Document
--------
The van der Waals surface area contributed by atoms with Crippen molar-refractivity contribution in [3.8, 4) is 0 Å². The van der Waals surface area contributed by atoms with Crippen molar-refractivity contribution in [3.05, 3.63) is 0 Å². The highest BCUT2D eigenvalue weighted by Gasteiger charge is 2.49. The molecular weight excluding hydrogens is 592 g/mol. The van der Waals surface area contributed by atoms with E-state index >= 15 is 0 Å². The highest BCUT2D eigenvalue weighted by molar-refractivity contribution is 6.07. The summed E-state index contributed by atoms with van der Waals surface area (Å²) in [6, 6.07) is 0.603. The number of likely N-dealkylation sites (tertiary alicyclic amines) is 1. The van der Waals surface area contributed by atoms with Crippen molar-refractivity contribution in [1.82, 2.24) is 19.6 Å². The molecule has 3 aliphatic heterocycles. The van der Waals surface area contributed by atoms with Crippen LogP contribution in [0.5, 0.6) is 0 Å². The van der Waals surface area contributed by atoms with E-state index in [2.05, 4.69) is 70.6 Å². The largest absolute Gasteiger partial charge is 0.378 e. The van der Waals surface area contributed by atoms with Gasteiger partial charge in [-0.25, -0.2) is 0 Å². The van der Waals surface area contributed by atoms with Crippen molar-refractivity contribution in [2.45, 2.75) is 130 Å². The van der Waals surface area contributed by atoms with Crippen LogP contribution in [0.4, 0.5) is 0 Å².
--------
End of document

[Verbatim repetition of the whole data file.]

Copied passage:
The van der Waals surface area contributed by atoms with Crippen molar-refractivity contribution in [3.8, 4) is 0 Å². The van der Waals surface area contributed by atoms with Crippen molar-refractivity contribution in [3.05, 3.63) is 0 Å². The highest BCUT2D eigenvalue weighted by Gasteiger charge is 2.49. The molecular weight excluding hydrogens is 592 g/mol. The van der Waals surface area contributed by atoms with E-state index >= 15 is 0 Å². The highest BCUT2D eigenvalue weighted by molar-refractivity contribution is 6.07. The summed E-state index contributed by atoms with van der Waals surface area (Å²) in [6, 6.07) is 0.603. The number of likely N-dealkylation sites (tertiary alicyclic amines) is 1. The van der Waals surface area contributed by atoms with Crippen molar-refractivity contribution in [1.82, 2.24) is 19.6 Å². The molecule has 3 aliphatic heterocycles. The van der Waals surface area contributed by atoms with Crippen LogP contribution in [0.5, 0.6) is 0 Å². The van der Waals surface area contributed by atoms with E-state index in [2.05, 4.69) is 70.6 Å². The largest absolute Gasteiger partial charge is 0.378 e. The van der Waals surface area contributed by atoms with Gasteiger partial charge in [-0.25, -0.2) is 0 Å². The van der Waals surface area contributed by atoms with Crippen molar-refractivity contribution in [2.45, 2.75) is 130 Å². The van der Waals surface area contributed by atoms with Crippen LogP contribution in [0.4, 0.5) is 0 Å².